Rigorous enforcement had managed to slow the smuggling of alcohol from Canada and other countries. But crime syndicates responded by stealing massive quantities of industrial alcohol -- used in paints and solvents, fuels and medical supplies -- and redistilling it to make it potable.
Well, sort of.
Industrial alcohol is basically grain alcohol with some unpleasant chemicals mixed in to render it undrinkable. The U.S. government started requiring this "denaturing" process in 1906 for manufacturers who wanted to avoid the taxes levied on potable spirits.
The U.S. Treasury Department, charged with overseeing alcohol enforcement, estimated that by the mid-1920s, some 60 million gallons of industrial alcohol were stolen annually to supply the country's drinkers. In 1926, President Calvin Coolidge's government decided to turn to chemistry as an enforcement tool.
Some 70 denaturing formulas existed by the 1920s. Most simply added poisonous methyl alcohol into the mix. Others used bitter-tasting compounds designed to make the alcohol taste so awful that it became undrinkable.
To sell the stolen industrial alcohol, the liquor syndicates employed chemists to "renature" the products, returning them to a drinkable state. The bootleggers paid their chemists a lot more than the government did, and they excelled at their job. Stolen and redistilled alcohol became the primary source of liquor in the country. So federal officials ordered manufacturers to make their products far more deadly.
By mid-1927, the new denaturing formulas included some notable poisons, among them brucine (closely related to strychnine), gasoline, benzene, cadmium, formaldehyde, chloroform and carbolic acid. The Treasury Department also demanded more methyl alcohol be added -- up to 10 percent of total product.
The results were immediate, starting with that horrific holiday body count in the closing days of 1926.
Public health officials responded with shock. "The government knows it is not stopping drinking by putting poison in alcohol," New York City medical examiner Charles Norris said at a hastily organized press conference. "Knowing this to be true, the United States government must be charged with the moral responsibility for the deaths that poisoned liquor causes, although it cannot be held legally responsible."
His department issued warnings, detailing the dangers in whiskey circulating in the city: "Practically all the liquor that is sold in New York today is toxic," read one 1928 alert. He publicized every death by alcohol poisoning.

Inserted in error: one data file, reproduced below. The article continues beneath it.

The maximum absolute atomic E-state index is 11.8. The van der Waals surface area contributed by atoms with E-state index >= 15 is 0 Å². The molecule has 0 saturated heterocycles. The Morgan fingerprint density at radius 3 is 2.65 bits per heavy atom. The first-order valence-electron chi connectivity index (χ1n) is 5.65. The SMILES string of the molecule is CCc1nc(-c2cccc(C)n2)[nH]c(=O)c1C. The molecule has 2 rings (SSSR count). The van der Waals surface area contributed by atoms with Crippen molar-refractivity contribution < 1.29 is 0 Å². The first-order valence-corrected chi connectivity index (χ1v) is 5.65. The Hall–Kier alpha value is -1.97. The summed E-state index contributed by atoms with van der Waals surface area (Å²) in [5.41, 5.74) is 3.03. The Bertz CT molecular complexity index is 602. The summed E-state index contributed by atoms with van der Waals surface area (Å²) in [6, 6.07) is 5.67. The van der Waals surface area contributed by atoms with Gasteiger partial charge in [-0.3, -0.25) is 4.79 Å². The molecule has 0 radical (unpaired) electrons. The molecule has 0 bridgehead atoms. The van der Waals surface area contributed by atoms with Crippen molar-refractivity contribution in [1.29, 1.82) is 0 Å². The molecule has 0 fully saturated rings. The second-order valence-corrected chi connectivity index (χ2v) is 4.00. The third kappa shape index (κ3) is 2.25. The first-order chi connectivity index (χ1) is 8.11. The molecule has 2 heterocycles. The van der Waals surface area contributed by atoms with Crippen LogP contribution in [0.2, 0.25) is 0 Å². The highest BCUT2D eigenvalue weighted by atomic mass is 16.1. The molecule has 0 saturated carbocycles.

Norris also condemned the federal program for its disproportionate effect on the country's poorest residents. Wealthy people, he pointed out, could afford the best whiskey. Most of those sickened and dying were those "who cannot afford expensive protection and deal in low-grade stuff."
The numbers were not trivial. In 1926, in New York City, 1,200 were sickened by poisonous alcohol; 400 died. The following year, deaths climbed to 700. These numbers were repeated in cities around the country as public-health officials nationwide joined in the angry clamor.
Furious anti-Prohibition legislators pushed for a halt in the use of lethal chemistry. "Only one possessing the instincts of a wild beast would desire to kill or make blind the man who takes a drink of liquor, even if he purchased it from one violating the Prohibition statutes," proclaimed Sen. James Reed of Missouri.
Officially, the special denaturing program ended only once the 18th Amendment was repealed in December 1933. But the chemist's war itself faded away before then.
Slowly, government officials quit talking about it. And when Prohibition ended and good grain whiskey reappeared, it was almost as if the craziness of Prohibition -- and the poisonous measures taken to enforce it -- had never quite happened.
Deborah Blum is a professor of science journalism at the University of Wisconsin-Madison and author of "The Poisoner's Handbook: Murder and the Birth of Forensic Medicine in Jazz Age New York" ( www.deborahblum.com ). This article first appeared at Slate.com. Copyright (C) 2010 Washingtonpost.Newsweek Interactive Co. LLC